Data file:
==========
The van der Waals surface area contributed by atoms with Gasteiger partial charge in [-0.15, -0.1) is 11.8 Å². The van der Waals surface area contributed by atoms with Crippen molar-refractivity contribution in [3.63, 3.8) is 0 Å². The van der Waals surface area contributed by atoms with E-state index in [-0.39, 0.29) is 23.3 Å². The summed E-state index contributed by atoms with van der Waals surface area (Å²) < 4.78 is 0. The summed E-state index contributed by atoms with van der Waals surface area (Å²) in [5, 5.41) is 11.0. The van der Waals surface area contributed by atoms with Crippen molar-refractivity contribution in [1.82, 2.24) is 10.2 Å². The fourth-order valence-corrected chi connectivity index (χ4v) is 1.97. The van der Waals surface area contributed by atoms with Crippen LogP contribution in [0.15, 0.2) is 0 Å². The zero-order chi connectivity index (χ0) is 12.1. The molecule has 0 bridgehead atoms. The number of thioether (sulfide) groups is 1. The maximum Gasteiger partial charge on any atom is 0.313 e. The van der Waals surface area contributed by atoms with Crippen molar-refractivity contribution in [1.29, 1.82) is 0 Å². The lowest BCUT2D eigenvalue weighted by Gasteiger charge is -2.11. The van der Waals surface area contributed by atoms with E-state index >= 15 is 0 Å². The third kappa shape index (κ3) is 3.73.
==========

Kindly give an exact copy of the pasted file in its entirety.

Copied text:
The van der Waals surface area contributed by atoms with Gasteiger partial charge in [-0.15, -0.1) is 11.8 Å². The van der Waals surface area contributed by atoms with Crippen molar-refractivity contribution in [3.63, 3.8) is 0 Å². The van der Waals surface area contributed by atoms with E-state index in [-0.39, 0.29) is 23.3 Å². The summed E-state index contributed by atoms with van der Waals surface area (Å²) < 4.78 is 0. The summed E-state index contributed by atoms with van der Waals surface area (Å²) in [5, 5.41) is 11.0. The van der Waals surface area contributed by atoms with Crippen molar-refractivity contribution in [1.82, 2.24) is 10.2 Å². The fourth-order valence-corrected chi connectivity index (χ4v) is 1.97. The van der Waals surface area contributed by atoms with Crippen LogP contribution in [0.15, 0.2) is 0 Å². The zero-order chi connectivity index (χ0) is 12.1. The molecule has 0 bridgehead atoms. The number of thioether (sulfide) groups is 1. The maximum Gasteiger partial charge on any atom is 0.313 e. The van der Waals surface area contributed by atoms with Crippen molar-refractivity contribution in [1.29, 1.82) is 0 Å². The lowest BCUT2D eigenvalue weighted by Gasteiger charge is -2.11. The van der Waals surface area contributed by atoms with E-state index >= 15 is 0 Å². The third kappa shape index (κ3) is 3.73.